On May 3rd I will be delivering a talk called Moving Beyond Oil Dependence as a part of UC Santa Barbara’s Spring 2012 Chemical Engineering Seminar Series. The talk will roughly follow the outline of my book, and I have used several graphics from the book in the presentation.
However, I created a couple of graphics specifically for this presentation that I believe explain the majority of the oil price escalation over the past decade. True, part of the price rise may be due to speculation, but the following two graphics show just how robust demand has been even in the face of $100 oil. The data source for both graphics is the 2011 BP Statistical Review of World Energy:
This graphic shows that despite the quadrupling in the price of Brent crude over the decade (and I used Brent crude because it is more representative than West Texas Intermediate of what Asia pays for crude), regional demand in Asia Pacific’s developing countries still grew by 7 million barrels per day. (Demand in Japan — one of Asia Pacific’s developed countries — fell by 1.1 million bpd over the decade).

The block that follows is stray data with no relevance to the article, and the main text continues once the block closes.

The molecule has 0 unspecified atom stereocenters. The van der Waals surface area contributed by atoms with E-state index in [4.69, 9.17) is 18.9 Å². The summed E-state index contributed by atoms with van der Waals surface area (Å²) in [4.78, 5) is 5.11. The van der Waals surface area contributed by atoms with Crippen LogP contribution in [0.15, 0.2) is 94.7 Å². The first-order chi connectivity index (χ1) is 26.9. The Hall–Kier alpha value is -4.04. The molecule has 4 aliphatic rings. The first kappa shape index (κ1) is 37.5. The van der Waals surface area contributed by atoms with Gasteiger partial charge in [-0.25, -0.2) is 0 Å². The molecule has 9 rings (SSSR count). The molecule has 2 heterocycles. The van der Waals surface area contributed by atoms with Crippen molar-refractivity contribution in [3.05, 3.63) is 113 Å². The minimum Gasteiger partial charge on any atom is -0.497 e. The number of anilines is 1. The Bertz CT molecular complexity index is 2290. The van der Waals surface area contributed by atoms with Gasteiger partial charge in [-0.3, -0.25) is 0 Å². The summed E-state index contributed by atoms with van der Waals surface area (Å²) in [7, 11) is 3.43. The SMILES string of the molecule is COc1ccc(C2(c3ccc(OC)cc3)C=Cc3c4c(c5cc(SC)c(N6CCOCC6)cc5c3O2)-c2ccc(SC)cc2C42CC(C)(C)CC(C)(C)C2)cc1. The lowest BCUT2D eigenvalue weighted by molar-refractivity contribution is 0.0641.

So when we wonder why gasoline prices haven’t fallen in the U.S. even though U.S. consumption has been declining for several years, that graphic supplies part of the answer. The 1.5 million barrel decline in U.S. demand in the past five years is far less than the demand growth in developing countries, and oil production has not managed to keep pace.
The following graphic shows that this trend is taking place all over the world:
So while the developing countries in Asia Pacific saw a nearly 50% increase in consumption — amounting to 7 million barrels — it wasn’t even the fastest growing region. That distinction belongs to the Middle East, which added 56% to their oil consumption between 2000 and 2010. The Middle East’s total increase in consumption was smaller than that of Asia Pacific at just under 3 million barrels per day, but that is primarily a function of the relative populations of the regions. OPEC countries like Saudi Arabia saw the strongest demand growth in the region. This is understandable considering that the high price of oil brought a huge influx of cash into oil exporting countries, and wealthy countries tend to increase their oil consumption.
This is why — even if we take peak oil completely out of the equation — I don’t ever foresee a sustained return to cheap oil. There are many who have placed most of the blame for increased oil prices on speculation, but those two graphics explain why I believe the issue has far more to do with fundamentals.